Well, we're back from Cape Cod, and I think I've recuperated from vacation.  It always seems like it will be restful, but by the end of the week, I'm always pretty zapped (as everyone else seemed to be, as well).  Now we've been home a couple of days, washed all the clothes, brushed the sand off the suitcases, and tucked them away.  I caught up on some sleep, and even though it was rather a shock to come back to the heat (REALLY tired of this, by the way), I'm starting to get my bearings again.

As usual, a lovely time was had by all; the kids were more interested in water this year, so we spent a little more time at the beach and pond.  We did get to the Sandwich Glass Museum and the Cape Cod Museum of Natural History, both of which were interesting (although we did have an orthodontic emergency at the Museum of Natural History - Miss Serious popped off a bottom brace, leading to a hanging wire - luckily the staff was able to dig up a wire cutter for us, the wire was clipped, and they even gave her a turtle magnet for bravery).  We even hit the yarn store and picked up some lovely yarn for hats and socks - just what I want to think of when it's 95 degrees outside....

Friday, July 30, 2010

Tying Up Loose Ends....

As we will be leaving for Cape Cod tomorrow at the crack of dawn (NOT my most favorite time of the day), I've been packing all the necessaries and sundries for our vacation (you know - snacks, wine...) and trying to make sure everything that needs to get done (i.e. paying the mortgage) gets finished before we drive off into the sunrise. 

We've been going to the Cape for a few years now, and learned a valuable lesson about departure times on our first trip.  We left our home at a decent hour, drove blissfully up the highway towards our lovely destination, and landed smack-dab into some of the stinkiest traffic I have ever experienced (and as I'm from Long Island, that's saying something).  Turns out there are only two skinny little bridges that lead to Cape Cod, and everyone who is renting a cottage (pretty much all of the cars on the road) rent from Saturday to Saturday, thus requiring everyone in the world to proceed over those two little bridges at the exact same time.  We reckoned we learned from our mistake, and vowed to leave really early next year.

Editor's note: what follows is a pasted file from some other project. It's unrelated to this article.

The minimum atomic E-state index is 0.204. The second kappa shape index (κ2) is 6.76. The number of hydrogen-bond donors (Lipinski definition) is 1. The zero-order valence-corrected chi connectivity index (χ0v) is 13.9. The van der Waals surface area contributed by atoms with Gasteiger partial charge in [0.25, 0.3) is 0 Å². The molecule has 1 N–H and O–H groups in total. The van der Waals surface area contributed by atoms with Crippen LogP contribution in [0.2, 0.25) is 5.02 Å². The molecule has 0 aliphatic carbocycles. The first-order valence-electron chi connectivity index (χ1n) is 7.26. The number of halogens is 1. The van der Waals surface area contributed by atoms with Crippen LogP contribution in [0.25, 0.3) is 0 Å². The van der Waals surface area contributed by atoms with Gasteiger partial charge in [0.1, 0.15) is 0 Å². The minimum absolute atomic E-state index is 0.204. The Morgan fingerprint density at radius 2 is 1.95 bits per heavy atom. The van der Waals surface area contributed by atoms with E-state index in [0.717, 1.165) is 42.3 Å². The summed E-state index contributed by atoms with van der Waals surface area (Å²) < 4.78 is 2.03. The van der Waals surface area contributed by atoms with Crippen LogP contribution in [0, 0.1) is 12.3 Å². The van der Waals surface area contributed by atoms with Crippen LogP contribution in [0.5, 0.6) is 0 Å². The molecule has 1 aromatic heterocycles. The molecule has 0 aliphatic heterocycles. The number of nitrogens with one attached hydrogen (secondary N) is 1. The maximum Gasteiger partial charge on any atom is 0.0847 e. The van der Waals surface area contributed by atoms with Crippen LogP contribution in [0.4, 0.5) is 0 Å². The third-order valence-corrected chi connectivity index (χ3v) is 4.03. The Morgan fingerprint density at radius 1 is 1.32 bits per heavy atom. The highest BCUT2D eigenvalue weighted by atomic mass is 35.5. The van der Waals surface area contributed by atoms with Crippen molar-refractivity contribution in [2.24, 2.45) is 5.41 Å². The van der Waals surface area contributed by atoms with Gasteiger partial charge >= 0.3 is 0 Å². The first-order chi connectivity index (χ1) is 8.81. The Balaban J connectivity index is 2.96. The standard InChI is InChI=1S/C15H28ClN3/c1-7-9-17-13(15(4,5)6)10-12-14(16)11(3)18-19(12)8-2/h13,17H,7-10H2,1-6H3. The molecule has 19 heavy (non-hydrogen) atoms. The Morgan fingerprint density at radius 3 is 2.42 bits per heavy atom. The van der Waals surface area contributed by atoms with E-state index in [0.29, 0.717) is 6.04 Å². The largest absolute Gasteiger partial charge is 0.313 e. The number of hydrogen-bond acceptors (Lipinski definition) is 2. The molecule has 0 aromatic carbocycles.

What didn't occur to us (and The Professor and I have a FRIGHTENING amount of schooling under our belts....) was that everyone would also be leaving Cape Cod at the exact same time on the following Saturday.  This become horrifyingly apparent as we sat in the traffic going the other direction in our attempt to leave - and this time around I had definitely lost my sense of humor.  At the time, Big Trouble was just a toddler, and Miss Serious was probably 3.  After spending a week in a small cabin trapped with these little people, I was yearning for some quiet time.  Unfortunately, Miss Serious took this opportunity to talk the entire way home.  If there's a way to make lots of traffic and a long drive even more unpleasant, that would be it.  I think when we got home I went in my room and forbid everyone to talk to me for an hour, but that just may have been wishful thinking...

I have taken a little break from the sock yarn blanket, as it has just been too hot to have it draped across my lap, but I did finish the perfect article for a hot July - wool socks - don't hit the beach without them!  They're made with Adirondack Bearfoot Mountain colors, and are wonderfully soft. 

And, because it's not warm enough in here and I thought heating the place up with the oven would be a good idea (totally worth it though), I made some lime squares (just a lemon square recipe, but I had some limes, and thought they would be good - they were REALLY good), and a coffee cake. 

The coffee cake recipe is from Martha Stewart and uses an obscene amount of butter and sugar in the crumbs, but the resulting ratio of crumbs to cake (about 2:1) is truly genius. 

If only I could figure out why my shorts have been feeling snug?  I must be retaining water because of the heat....

Tuesday, July 27, 2010

Summer is Rolling Along

We're almost at the end of July, and I am, as usual, stunned and amazed how fast the summer goes.  As soon as the kids get out of school, it seems like there's all the time in the world, and then next thing you know it's August, and the time starts ticking in earnest.  We have to get out school supply lists (I passed on buying the pre-packaged school supplies from the PTA this year - it was going to end up costing around $60, and as I'm pretty sure the pencils aren't made out of gold, that seems a tad excessive).